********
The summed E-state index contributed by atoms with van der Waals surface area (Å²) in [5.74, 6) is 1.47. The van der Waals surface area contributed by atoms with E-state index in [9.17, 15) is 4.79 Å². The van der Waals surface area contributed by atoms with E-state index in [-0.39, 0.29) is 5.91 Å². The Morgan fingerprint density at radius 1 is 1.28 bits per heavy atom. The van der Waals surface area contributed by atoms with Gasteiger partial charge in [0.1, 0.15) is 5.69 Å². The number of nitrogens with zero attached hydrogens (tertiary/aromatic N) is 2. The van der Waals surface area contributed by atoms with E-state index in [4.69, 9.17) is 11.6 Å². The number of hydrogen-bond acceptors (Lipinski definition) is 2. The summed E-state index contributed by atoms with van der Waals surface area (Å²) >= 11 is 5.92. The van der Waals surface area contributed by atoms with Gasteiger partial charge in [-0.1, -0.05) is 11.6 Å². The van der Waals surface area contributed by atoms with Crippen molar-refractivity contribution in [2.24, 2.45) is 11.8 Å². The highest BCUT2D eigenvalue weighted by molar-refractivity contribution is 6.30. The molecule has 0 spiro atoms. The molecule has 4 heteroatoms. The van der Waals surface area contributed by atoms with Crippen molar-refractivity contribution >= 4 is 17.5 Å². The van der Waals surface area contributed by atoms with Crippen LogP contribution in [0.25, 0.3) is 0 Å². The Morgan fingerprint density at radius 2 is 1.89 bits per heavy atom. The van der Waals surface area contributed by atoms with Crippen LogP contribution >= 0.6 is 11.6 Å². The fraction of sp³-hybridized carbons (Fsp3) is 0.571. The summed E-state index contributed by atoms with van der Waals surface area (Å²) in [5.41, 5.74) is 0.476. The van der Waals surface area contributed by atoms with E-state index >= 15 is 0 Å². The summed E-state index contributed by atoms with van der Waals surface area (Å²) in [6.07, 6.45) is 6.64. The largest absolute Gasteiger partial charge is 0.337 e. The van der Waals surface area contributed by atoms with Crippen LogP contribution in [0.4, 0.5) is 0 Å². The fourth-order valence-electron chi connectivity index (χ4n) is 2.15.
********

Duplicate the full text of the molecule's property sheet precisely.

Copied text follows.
The summed E-state index contributed by atoms with van der Waals surface area (Å²) in [5.74, 6) is 1.47. The van der Waals surface area contributed by atoms with E-state index in [9.17, 15) is 4.79 Å². The van der Waals surface area contributed by atoms with E-state index in [-0.39, 0.29) is 5.91 Å². The Morgan fingerprint density at radius 1 is 1.28 bits per heavy atom. The van der Waals surface area contributed by atoms with Gasteiger partial charge in [0.1, 0.15) is 5.69 Å². The number of nitrogens with zero attached hydrogens (tertiary/aromatic N) is 2. The van der Waals surface area contributed by atoms with E-state index in [4.69, 9.17) is 11.6 Å². The number of hydrogen-bond acceptors (Lipinski definition) is 2. The summed E-state index contributed by atoms with van der Waals surface area (Å²) >= 11 is 5.92. The van der Waals surface area contributed by atoms with Gasteiger partial charge in [-0.1, -0.05) is 11.6 Å². The van der Waals surface area contributed by atoms with Crippen molar-refractivity contribution in [2.24, 2.45) is 11.8 Å². The highest BCUT2D eigenvalue weighted by molar-refractivity contribution is 6.30. The molecule has 0 spiro atoms. The molecule has 4 heteroatoms. The van der Waals surface area contributed by atoms with Crippen molar-refractivity contribution >= 4 is 17.5 Å². The van der Waals surface area contributed by atoms with Crippen LogP contribution in [0.25, 0.3) is 0 Å². The Morgan fingerprint density at radius 2 is 1.89 bits per heavy atom. The van der Waals surface area contributed by atoms with Crippen LogP contribution >= 0.6 is 11.6 Å². The fraction of sp³-hybridized carbons (Fsp3) is 0.571. The summed E-state index contributed by atoms with van der Waals surface area (Å²) in [5.41, 5.74) is 0.476. The van der Waals surface area contributed by atoms with E-state index >= 15 is 0 Å². The summed E-state index contributed by atoms with van der Waals surface area (Å²) in [6.07, 6.45) is 6.64. The largest absolute Gasteiger partial charge is 0.337 e. The van der Waals surface area contributed by atoms with Crippen LogP contribution in [0.4, 0.5) is 0 Å². The fourth-order valence-electron chi connectivity index (χ4n) is 2.15.